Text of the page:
Although it is well known that Charlotte Brontë had pronounced political views and interests from childhood onwards, few academics have examined her preoccupation with politics, in the sense of public life and government affairs, at any length. Insofar as critics and scholars have considered her political opinions, they have found her Toryism hard to reconcile with the rebellious spirit in evidence throughout her mature fiction—a spirit that was felt by more than one contemporaneous reviewer to be akin to that of Radicalism. This article shows that there is no contradiction: Charlotte Brontë's political opinions were rooted in her ardent patriotism and love of freedom, both of which passions are compatible with Tory values. In her writings, veneration for the traditional British institutions, and for the Duke of Wellington as the preserver of Britain's ancient liberties, coexists with awareness of the right of women as well as men to carve out independent and meaningful lives for themselves. In the latter respect, she may be said to have adopted a radical stance.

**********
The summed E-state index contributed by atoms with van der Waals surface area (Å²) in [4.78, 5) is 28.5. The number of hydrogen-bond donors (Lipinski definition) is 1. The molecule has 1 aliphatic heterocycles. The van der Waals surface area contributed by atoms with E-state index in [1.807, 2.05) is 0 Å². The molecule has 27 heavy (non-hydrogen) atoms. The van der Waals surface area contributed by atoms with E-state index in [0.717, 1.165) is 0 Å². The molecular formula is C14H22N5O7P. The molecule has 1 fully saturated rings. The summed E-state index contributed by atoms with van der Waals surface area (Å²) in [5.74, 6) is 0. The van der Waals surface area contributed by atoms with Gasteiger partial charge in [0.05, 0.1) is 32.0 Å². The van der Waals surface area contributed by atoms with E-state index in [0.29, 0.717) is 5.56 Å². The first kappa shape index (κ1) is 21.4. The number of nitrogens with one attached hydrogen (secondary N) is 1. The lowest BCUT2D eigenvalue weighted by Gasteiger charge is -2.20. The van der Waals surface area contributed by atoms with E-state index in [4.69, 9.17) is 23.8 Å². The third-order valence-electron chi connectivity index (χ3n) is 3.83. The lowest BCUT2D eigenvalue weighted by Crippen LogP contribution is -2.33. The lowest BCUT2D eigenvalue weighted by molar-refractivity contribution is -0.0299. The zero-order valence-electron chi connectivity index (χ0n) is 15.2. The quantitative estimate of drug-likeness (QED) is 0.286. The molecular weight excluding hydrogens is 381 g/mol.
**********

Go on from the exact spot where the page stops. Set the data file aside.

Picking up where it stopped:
|Publication status||Published - 2017|
Subject classification (UKÄ)
- Specific Literatures